THE British people’s shock decision to opt for Brexit in the EU referendum has unleashed huge turmoil in the financial markets, with big falls in sterling and in equity prices. Other European stock markets fell even more sharply than the FTSE 100, and US shares were also badly affected. In the forex markets the downward pressures was mostly focused on the pound.
The scale of the turmoil was particularly violent because the opinion polls and the betting markets proved very wrong in their predictions before the vote. In the final days of the campaign there were signs that that the tide was turning strongly towards the Remain camp, and this inevitably amplified the adverse reaction of the markets once the true result became known on the morning of 24 June. The most dramatic immediate impact of the Brexit decision was to trigger major political tremors in the UK.
David Cameron’s decided to resign as prime minister as soon as the Conservative Party chooses a new leader in the next three months. The referendum result has also generated huge tensions in the opposition Labour Party, as many MPs mounted a coup aimed at trying to force Jeremy Corbyn to resign as leader. The longer term economic and political consequences of the Brexit decision will be unclear for a long time. The initial impact appears mostly negative, mainly because it creates huge uncertainty. But the markets’ violent reaction has almost certainly been too pessimistic. Both sides of the acrimonious campaign exaggerated the costs and benefits of either leaving or staying in. It is obvious that the Remain camp failed to frighten voters with the alleged awful consequences of leaving the EU, and it is much too early to conclude that the pessimists have been right.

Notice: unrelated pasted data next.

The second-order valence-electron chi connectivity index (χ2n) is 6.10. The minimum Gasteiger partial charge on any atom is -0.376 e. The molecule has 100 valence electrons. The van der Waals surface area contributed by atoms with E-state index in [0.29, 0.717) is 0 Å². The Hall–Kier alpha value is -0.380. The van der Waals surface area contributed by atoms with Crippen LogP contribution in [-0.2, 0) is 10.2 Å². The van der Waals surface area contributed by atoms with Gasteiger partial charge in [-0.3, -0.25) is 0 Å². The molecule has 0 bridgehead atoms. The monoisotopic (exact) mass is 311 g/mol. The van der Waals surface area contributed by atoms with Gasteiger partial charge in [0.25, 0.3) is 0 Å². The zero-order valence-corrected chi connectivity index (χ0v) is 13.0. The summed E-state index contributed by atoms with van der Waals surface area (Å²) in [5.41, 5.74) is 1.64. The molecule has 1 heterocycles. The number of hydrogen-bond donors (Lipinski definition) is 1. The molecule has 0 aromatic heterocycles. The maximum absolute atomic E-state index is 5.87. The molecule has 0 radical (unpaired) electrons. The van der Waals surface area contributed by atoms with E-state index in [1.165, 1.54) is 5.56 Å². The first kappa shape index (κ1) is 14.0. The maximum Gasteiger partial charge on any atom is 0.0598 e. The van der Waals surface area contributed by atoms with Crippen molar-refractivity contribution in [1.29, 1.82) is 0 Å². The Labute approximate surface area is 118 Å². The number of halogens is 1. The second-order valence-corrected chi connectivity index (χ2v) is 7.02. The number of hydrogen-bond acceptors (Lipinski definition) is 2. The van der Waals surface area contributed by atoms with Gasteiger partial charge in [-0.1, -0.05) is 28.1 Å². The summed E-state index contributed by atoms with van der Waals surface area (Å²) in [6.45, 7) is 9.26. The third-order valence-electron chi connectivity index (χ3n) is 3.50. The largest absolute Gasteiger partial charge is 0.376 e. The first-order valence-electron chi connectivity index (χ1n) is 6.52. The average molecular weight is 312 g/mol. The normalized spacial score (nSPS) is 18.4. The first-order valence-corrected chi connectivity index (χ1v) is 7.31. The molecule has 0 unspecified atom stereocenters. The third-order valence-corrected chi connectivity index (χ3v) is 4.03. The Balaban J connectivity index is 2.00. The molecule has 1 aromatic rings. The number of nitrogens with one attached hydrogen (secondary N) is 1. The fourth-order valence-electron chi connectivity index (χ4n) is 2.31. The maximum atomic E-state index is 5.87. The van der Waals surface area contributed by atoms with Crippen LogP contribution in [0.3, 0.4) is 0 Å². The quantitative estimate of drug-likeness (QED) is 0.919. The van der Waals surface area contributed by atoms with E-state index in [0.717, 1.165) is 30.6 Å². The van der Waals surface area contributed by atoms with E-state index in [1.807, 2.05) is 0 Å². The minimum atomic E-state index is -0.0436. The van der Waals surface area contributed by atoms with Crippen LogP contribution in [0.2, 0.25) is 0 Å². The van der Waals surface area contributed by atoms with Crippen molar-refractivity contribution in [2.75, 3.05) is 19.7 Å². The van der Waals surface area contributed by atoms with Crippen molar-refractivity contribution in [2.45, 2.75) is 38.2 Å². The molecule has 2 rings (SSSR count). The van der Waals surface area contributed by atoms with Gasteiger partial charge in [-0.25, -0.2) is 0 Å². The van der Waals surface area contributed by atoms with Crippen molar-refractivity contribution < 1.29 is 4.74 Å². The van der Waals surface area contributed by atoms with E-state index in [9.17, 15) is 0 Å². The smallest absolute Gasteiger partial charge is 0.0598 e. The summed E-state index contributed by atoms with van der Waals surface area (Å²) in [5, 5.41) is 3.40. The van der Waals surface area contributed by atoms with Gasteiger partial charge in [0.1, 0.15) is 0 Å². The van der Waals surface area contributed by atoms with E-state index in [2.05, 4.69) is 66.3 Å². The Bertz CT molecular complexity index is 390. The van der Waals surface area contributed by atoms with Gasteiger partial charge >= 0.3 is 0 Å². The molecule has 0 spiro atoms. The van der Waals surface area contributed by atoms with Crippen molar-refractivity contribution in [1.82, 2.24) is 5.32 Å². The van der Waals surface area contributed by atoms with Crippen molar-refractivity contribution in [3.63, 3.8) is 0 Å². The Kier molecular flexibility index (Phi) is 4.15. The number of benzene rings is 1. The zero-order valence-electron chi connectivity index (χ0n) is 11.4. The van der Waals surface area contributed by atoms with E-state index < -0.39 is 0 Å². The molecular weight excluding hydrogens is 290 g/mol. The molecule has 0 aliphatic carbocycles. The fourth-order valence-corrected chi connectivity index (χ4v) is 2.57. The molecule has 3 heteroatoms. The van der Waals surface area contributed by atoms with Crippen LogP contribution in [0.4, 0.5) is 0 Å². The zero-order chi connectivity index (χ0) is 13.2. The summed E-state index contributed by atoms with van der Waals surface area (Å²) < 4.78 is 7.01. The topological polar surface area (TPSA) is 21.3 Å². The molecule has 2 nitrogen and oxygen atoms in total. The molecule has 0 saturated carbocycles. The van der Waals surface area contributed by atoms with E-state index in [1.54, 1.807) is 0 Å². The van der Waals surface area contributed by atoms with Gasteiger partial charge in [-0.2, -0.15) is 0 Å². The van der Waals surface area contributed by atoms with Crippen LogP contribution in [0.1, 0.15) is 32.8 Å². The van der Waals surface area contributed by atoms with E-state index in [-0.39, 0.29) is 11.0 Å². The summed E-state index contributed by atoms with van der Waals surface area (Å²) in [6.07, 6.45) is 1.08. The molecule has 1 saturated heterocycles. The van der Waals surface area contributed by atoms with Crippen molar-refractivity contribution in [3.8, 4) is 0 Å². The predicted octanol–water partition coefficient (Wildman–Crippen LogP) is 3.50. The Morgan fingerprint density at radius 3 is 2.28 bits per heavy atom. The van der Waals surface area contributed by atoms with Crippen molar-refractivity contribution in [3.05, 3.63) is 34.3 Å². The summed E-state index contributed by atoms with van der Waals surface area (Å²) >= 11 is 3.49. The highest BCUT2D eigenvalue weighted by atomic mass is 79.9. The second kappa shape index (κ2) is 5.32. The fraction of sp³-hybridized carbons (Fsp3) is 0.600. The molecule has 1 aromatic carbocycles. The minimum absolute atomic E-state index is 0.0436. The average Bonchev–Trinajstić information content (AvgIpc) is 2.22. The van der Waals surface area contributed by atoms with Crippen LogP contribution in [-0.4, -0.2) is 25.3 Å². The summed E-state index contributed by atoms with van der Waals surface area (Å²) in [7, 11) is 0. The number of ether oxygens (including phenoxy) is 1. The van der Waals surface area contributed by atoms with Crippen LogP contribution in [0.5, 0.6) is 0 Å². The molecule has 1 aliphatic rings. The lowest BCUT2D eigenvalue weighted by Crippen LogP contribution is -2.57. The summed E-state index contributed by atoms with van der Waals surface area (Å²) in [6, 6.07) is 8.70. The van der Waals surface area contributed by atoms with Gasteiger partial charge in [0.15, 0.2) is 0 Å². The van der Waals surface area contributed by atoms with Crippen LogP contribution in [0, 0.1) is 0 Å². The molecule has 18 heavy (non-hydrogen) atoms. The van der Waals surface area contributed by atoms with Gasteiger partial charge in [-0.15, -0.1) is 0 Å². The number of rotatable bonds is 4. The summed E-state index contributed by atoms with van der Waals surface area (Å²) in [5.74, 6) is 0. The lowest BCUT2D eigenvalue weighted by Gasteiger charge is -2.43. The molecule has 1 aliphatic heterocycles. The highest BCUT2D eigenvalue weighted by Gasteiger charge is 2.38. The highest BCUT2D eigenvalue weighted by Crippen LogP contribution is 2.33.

Sharp falls in sterling are dangerous if they get out of hand. But a weaker pound can be very helpful for the British economy, at a time when our external deficit is too big and the UK needs effective policies to boost our exports. As for share prices, the post-referendum falls have been less severe than may have been feared and equities are still well above their 2016 lows, particularly in the US and the UK.
While the results of the referendum have accentuated many uncertainties, the Brexit vote is unlikely to alter the fundamentals of the world economy. The basic unease of markets is driven by concerns that the global economy is continuing to slow, but the major central banks are running out of ammunition counter tendencies towards stagnation, and are unable to take effective corrective measures. Very low interest rates and huge injection of quantitative easing are still necessary to stabilise the markets and avoid a new slump; but these policies are now yielding diminishing returns. Indeed, extreme measures such as negative interest rates are too risky, and they risk becoming a potential source of instability.
Market turmoil and US dollar strength following Britain’s decision to leave the EU make it increasingly likely that the Federal Reserve will delay plans to raise short-term interest rates in the near future. While Fed officials were hinting recently that an increase may be a realistic option at their July 26-27 policy meeting, this now looks unlikely. It is also more questionable that there will be a move at the September meeting.